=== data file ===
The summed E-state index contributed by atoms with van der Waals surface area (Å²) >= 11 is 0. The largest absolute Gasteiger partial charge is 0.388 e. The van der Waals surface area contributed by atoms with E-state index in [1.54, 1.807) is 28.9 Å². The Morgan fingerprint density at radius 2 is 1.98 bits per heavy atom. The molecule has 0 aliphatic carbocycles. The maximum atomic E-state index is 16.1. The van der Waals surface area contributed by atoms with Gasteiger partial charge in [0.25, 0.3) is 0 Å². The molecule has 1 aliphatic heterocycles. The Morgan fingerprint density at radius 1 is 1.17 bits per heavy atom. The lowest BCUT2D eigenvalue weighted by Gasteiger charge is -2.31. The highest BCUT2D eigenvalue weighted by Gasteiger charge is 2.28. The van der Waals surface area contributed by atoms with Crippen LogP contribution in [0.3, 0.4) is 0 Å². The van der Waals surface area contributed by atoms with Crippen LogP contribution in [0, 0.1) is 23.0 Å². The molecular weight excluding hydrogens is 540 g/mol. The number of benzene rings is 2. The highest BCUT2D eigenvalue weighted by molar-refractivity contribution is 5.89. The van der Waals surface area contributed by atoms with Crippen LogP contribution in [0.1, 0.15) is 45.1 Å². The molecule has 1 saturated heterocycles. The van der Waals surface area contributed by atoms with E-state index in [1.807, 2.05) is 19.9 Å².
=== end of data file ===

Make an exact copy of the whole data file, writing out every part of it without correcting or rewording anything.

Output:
The summed E-state index contributed by atoms with van der Waals surface area (Å²) >= 11 is 0. The largest absolute Gasteiger partial charge is 0.388 e. The van der Waals surface area contributed by atoms with E-state index in [1.54, 1.807) is 28.9 Å². The Morgan fingerprint density at radius 2 is 1.98 bits per heavy atom. The molecule has 0 aliphatic carbocycles. The maximum atomic E-state index is 16.1. The van der Waals surface area contributed by atoms with Gasteiger partial charge in [0.25, 0.3) is 0 Å². The molecule has 1 aliphatic heterocycles. The Morgan fingerprint density at radius 1 is 1.17 bits per heavy atom. The lowest BCUT2D eigenvalue weighted by Gasteiger charge is -2.31. The highest BCUT2D eigenvalue weighted by Gasteiger charge is 2.28. The van der Waals surface area contributed by atoms with Crippen LogP contribution in [0.3, 0.4) is 0 Å². The van der Waals surface area contributed by atoms with Crippen LogP contribution in [0, 0.1) is 23.0 Å². The molecular weight excluding hydrogens is 540 g/mol. The number of benzene rings is 2. The highest BCUT2D eigenvalue weighted by molar-refractivity contribution is 5.89. The van der Waals surface area contributed by atoms with Crippen LogP contribution in [0.1, 0.15) is 45.1 Å². The molecule has 1 saturated heterocycles. The van der Waals surface area contributed by atoms with E-state index in [1.807, 2.05) is 19.9 Å².